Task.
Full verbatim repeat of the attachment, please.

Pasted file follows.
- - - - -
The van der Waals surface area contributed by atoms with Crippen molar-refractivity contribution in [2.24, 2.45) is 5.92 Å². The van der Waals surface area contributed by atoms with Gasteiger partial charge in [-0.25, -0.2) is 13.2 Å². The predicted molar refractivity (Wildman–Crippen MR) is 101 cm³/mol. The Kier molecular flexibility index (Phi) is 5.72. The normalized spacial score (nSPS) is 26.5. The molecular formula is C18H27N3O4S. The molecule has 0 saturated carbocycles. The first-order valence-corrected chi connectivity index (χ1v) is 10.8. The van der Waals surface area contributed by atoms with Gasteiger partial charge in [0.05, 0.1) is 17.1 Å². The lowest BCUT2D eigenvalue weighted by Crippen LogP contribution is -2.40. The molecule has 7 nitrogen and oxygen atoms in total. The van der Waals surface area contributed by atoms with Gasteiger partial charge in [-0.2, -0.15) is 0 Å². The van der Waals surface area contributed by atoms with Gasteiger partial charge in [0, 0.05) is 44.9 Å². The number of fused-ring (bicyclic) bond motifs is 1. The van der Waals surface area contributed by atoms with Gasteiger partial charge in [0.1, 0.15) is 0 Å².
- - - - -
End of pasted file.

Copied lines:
The van der Waals surface area contributed by atoms with Crippen molar-refractivity contribution in [2.24, 2.45) is 5.92 Å². The van der Waals surface area contributed by atoms with Gasteiger partial charge in [-0.25, -0.2) is 13.2 Å². The predicted molar refractivity (Wildman–Crippen MR) is 101 cm³/mol. The Kier molecular flexibility index (Phi) is 5.72. The normalized spacial score (nSPS) is 26.5. The molecular formula is C18H27N3O4S. The molecule has 0 saturated carbocycles. The first-order valence-corrected chi connectivity index (χ1v) is 10.8. The van der Waals surface area contributed by atoms with Gasteiger partial charge in [0.05, 0.1) is 17.1 Å². The lowest BCUT2D eigenvalue weighted by Crippen LogP contribution is -2.40. The molecule has 7 nitrogen and oxygen atoms in total. The van der Waals surface area contributed by atoms with Gasteiger partial charge in [-0.2, -0.15) is 0 Å². The van der Waals surface area contributed by atoms with Gasteiger partial charge in [0, 0.05) is 44.9 Å². The number of fused-ring (bicyclic) bond motifs is 1. The van der Waals surface area contributed by atoms with Gasteiger partial charge in [0.1, 0.15) is 0 Å².